#1
Hello all!

Today I started learning John Petrucci's Lost Without You. I thought I'd try learning it by ear, as this is my preferred method of learning things before using tabs if I really can't figure something out. The slower melodies I find quite easy to transcribe and can play them pretty much instantly. When you get to some faster licks, I take much longer to get them. I have to play that part of the song over and over and sometimes I just can't figure them out note for note, even if I get the gist of the lick. Usually I know what scales to play but this song also gets into melodic minor territory, but besides that even when I know exactly what scale is used I find it hard to hear the notes when they're very fast. Is there anything I can do to get better at transcribing faster, more complicated licks with total accuracy? I want to be able to be totally independent of tabs someday, a lot of very accomplished players can do this no problem. Sorry for the crappy sentence structure, I'm writing this in a bit of a hurry.
#3
^^^ Yep, that's about it.

Also if you want to be completely free from tabs, stop using tabs. It's that easy.
And no, Guitar Hero will not help. Even on expert. Really.
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#4
Hum along. If you have some ear for pitch and are able to keep a note with your voice then it should be easy to 'hum' along to the licks, especially when you slow them down. It may take some time but it'll be pretty precise at the end of the day. Check a note, or try to hum along with smaller sections of a lick (say every four notes). This will usually give you an idea of what notes to play. Then find them on your neck.

It usually helps to find the notes on a single string first off, then transposing it to different strings. That way you'll usually find out what position your hands/fingers should be at, and you'll be able to figure out different patterns and possibilities of playing the lick.

Don't try to do exactly what the player you're trying to tab is playing. Not if you're not completely comfortable with his or her material, playing style, technique, common licks/scales/chords/intervals etc. that are being used by the player. Steve Vai could transcribe a lot of Zappa's music not because he's such a great guitar player himself but because he played with Zappa for a decade or so. This will obviously give you a head start. The notes should be right, but your technique will not be Petrucci's or Satriani's or Hendrix's or Vai's (no matter how good you are! You simply aren't the same player, you do not have the same body, muscles and physique. This has nothing to do with anybody being a 'better' player than you) so trying to mimic him would be somewhat destructive for the purpose of transcribing the actual song.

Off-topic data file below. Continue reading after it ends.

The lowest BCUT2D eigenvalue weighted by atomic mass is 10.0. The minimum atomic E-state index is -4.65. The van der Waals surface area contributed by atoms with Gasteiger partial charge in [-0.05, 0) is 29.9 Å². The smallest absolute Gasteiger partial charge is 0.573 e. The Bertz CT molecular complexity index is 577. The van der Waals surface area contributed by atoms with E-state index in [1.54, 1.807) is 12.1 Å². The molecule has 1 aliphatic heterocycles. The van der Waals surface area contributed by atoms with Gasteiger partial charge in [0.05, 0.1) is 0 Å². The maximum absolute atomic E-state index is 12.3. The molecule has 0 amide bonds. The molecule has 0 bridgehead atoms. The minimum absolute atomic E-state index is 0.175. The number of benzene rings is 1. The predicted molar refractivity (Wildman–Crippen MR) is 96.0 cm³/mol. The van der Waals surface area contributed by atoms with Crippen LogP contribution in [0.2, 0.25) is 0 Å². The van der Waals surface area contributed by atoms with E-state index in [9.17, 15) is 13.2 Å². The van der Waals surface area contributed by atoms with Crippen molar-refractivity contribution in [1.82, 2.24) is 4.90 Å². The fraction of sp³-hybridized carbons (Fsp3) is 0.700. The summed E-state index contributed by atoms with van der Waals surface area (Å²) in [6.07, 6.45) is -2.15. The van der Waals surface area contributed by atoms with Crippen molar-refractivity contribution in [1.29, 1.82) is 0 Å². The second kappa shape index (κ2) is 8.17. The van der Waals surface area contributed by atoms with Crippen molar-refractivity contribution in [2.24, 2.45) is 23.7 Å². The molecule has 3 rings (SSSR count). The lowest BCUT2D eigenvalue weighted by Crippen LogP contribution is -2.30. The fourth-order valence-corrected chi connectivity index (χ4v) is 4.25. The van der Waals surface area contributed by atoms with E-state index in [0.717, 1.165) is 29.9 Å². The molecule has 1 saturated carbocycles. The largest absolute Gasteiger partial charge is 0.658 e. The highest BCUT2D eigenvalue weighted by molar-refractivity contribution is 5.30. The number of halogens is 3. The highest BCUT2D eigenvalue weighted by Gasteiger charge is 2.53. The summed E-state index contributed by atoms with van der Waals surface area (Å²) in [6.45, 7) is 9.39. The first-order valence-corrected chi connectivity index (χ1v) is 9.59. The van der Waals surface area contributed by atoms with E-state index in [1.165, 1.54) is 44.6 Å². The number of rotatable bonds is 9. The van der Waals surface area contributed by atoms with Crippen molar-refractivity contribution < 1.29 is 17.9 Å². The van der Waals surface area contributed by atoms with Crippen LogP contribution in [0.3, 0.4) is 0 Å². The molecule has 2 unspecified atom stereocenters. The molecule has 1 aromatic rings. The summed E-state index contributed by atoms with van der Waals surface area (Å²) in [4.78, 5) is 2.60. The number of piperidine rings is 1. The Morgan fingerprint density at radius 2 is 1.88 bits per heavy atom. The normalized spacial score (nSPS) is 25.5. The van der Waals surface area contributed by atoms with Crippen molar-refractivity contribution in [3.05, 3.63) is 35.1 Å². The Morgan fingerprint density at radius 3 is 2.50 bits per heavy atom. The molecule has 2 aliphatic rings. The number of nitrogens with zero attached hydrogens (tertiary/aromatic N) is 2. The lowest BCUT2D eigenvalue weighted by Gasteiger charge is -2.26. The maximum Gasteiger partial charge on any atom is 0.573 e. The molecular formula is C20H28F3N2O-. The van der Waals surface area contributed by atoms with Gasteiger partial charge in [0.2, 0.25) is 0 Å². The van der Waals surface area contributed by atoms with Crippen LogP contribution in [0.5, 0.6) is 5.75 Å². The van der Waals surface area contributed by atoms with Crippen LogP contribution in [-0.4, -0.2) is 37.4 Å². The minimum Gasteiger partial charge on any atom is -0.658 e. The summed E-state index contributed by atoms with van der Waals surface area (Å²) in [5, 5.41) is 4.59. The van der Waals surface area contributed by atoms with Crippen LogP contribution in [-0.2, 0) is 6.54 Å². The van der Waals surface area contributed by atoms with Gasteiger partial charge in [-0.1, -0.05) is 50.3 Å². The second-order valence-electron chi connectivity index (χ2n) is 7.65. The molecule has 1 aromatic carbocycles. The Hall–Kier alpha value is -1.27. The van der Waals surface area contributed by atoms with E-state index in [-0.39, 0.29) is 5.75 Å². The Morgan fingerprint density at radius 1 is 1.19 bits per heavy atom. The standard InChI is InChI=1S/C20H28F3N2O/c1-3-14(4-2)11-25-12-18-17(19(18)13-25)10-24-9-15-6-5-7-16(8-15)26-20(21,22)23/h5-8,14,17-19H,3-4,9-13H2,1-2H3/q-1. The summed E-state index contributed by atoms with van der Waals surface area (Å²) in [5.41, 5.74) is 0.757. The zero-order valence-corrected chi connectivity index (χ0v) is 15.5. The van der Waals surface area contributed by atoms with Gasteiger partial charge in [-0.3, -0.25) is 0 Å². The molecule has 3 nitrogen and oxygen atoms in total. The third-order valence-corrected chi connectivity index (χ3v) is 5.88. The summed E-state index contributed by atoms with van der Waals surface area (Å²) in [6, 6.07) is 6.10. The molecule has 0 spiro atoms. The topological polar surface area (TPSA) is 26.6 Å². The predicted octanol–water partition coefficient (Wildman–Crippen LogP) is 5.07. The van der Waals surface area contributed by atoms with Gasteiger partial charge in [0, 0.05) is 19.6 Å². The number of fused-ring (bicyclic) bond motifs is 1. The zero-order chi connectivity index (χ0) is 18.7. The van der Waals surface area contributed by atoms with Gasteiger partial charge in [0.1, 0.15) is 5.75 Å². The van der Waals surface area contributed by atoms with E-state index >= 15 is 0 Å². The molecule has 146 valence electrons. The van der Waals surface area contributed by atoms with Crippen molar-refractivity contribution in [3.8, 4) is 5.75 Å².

And yes, transcribing songs is often a very painstaking process. It can be tedious and boring. But at the end of the day, knowing that you figured out that strange lick or that epic riff will make you feel awesome. So no matter what, just keep going, keep trying. If you fail, then learn from those mistakes, and then continue. Practice makes perfect!
Last edited by Eryth at Aug 5, 2014,
#5
Slowing them down is where it's at.
Fusion and jazz musician, a fan of most music.

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#6
Quote by Eryth
Hum along. If you have some ear for pitch and are able to keep a note with your voice then it should be easy to 'hum' along to the licks, especially when you slow them down. It may take some time but it'll be pretty precise at the end of the day. Check a note, or try to hum along with smaller sections of a lick (say every four notes). This will usually give you an idea of what notes to play. Then find them on your neck.

It usually helps to find the notes on a single string first off, then transposing it to different strings. That way you'll usually find out what position your hands/fingers should be at, and you'll be able to figure out different patterns and possibilities of playing the lick.

Don't try to do exactly what the player you're trying to tab is playing. Not if you're not completely comfortable with his or her material, playing style, technique, common licks/scales/chords/intervals etc. that are being used by the player. Steve Vai could transcribe a lot of Zappa's music not because he's such a great guitar player himself but because he played with Zappa for a decade or so. This will obviously give you a head start. The notes should be right, but your technique will not be Petrucci's or Satriani's or Hendrix's or Vai's (no matter how good you are! You simply aren't the same player, you do not have the same body, muscles and physique. This has nothing to do with anybody being a 'better' player than you) so trying to mimic him would be somewhat destructive for the purpose of transcribing the actual song.

And yes, transcribing songs is often a very painstaking process. It can be tedious and boring. But at the end of the day, knowing that you figured out that strange lick or that epic riff will make you feel awesome. So no matter what, just keep going, keep trying. If you fail, then learn from those mistakes, and then continue. Practice makes perfect!